Monday Matters (March 11, 2024)


Psalm 107:1-3, 17-22

1 Give thanks to the Lord, for he is good,
and his mercy endures for ever.

2 Let all those whom the Lord has redeemed
proclaim that he redeemed them from the hand of the foe.

3 He gathered them out of the lands;
from the east and from the west,
from the north and from the south.

17 Some were fools and took to rebellious ways;
they were afflicted because of their sins.

18 They abhorred all manner of food
and drew near to death’s door.

19 Then they cried to the Lord in their trouble,
and he delivered them from their distress.

20 He sent forth his word
and healed them and saved them from the grave.

21 Let them give thanks to the Lord for his mercy
and the wonders he does for his children.

22 Let them offer a sacrifice of thanksgiving
and tell of his acts with shouts of joy.

What does it cost to say thanks?

A sacrifice of thanksgiving. A funny phrase when you think about it. It not only appeared in the psalm read yesterday in church (see verse 22 above), but also comes up in a bunch of other places in the psalter. Each time it surfaces, it suggests that this is the kind of sacrifice God is interested in. But how does it square with your associations with sacrifice?

We usually think of sacrifice as something we give up, something we lose, often accompanied by pain and cost. It’s often something that gets put to death, marking the end of some kind of liveliness. It can be violent. But it doesn’t sound like that’s the kind of sacrifice God desires.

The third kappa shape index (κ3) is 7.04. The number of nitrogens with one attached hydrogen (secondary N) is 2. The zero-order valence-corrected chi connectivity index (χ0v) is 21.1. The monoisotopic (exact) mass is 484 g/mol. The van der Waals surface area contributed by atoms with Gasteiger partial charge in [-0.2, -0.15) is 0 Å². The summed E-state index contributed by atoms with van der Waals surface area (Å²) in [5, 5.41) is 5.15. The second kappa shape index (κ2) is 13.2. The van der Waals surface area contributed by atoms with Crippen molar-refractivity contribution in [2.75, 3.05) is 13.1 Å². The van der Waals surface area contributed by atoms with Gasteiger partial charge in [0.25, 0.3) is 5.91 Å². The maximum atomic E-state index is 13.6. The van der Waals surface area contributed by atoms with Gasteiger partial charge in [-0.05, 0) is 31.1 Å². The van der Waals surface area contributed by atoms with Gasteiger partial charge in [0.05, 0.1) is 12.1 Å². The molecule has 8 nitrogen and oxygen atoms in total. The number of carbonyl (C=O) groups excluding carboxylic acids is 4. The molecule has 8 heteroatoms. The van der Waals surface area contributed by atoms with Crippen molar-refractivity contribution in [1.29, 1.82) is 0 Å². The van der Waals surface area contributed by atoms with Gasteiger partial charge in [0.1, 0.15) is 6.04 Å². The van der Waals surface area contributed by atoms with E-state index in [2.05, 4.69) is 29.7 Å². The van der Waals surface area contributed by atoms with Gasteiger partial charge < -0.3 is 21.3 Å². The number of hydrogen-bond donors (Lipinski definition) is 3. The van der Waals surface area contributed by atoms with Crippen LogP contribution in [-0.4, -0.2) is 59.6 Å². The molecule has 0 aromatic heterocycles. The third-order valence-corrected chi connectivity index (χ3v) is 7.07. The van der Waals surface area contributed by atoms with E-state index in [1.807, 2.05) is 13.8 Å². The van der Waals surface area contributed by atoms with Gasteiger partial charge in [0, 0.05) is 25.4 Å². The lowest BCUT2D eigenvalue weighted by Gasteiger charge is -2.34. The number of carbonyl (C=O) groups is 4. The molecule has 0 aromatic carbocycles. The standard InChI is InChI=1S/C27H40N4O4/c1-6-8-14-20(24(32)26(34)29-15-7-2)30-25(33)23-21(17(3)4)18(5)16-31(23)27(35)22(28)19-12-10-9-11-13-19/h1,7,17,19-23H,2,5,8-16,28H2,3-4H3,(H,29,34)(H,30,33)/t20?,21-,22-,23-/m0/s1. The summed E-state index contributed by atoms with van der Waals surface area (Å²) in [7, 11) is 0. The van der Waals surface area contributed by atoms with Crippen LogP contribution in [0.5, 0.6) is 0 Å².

In what sense is the offering of thanksgiving a sacrifice? In some ways, an offering of thanksgiving does mark the putting to death of something, i.e, the illusion that we are in control, that what we have comes to us the old fashioned way. We earned it. It’s ours, thank you very much.

When we offer the sacrifice of thanksgiving, we are putting aside the mythology of self-sufficiency, the pride of accomplishment, the illusion of independence. When we offer the sacrifice of thanksgiving, we are remembering the good news that all is gift. All is grace.

St. Paul talked about sacrifice in his letter to the Romans when he said we have been buried with Christ in baptism into death so that just as Christ was raised from the dead by the glory of the Father, so too we might walk in newness of life. (Romans 6.4) In the sacrifice of thanksgiving, we put to death a way of thinking focused on the self.

For me, the beautiful thing about the language of the sacrifice of thanksgiving is that it is not ultimately about something dying, something being killed, something ending. It is about a pathway to new life. In the eucharist (Rite I, p. 342 in the Prayer Book, Rite II, p. 363), we offer a sacrifice of praise and thanksgiving, presenting ourselves, our souls and bodies a living sacrifice, which is our reasonable service. Fed by that sacrifice, we move forward into the world with strength and courage, with gladness and singleness of heart.

A wise bishop offered some advice when I was at a fork in the road. She said that in the decisions we make, in the discernment we do, there is always cost and promise. There is cost in a sacrifice of thanksgiving, the surrender of the notion that the solar system is me-centric. But there is also promise, because our grateful offering of sacrifice to God, our worship, is a living thing, bringing us new life.

As we continue through the season of Lent, consider what it might mean to offer the sacrifice of thanksgiving in your own life, in your daily routine. What are you giving up in order to say thanks? What new life is in store for you as you nurture an attitude of gratitude?

-Jay Sidebotham

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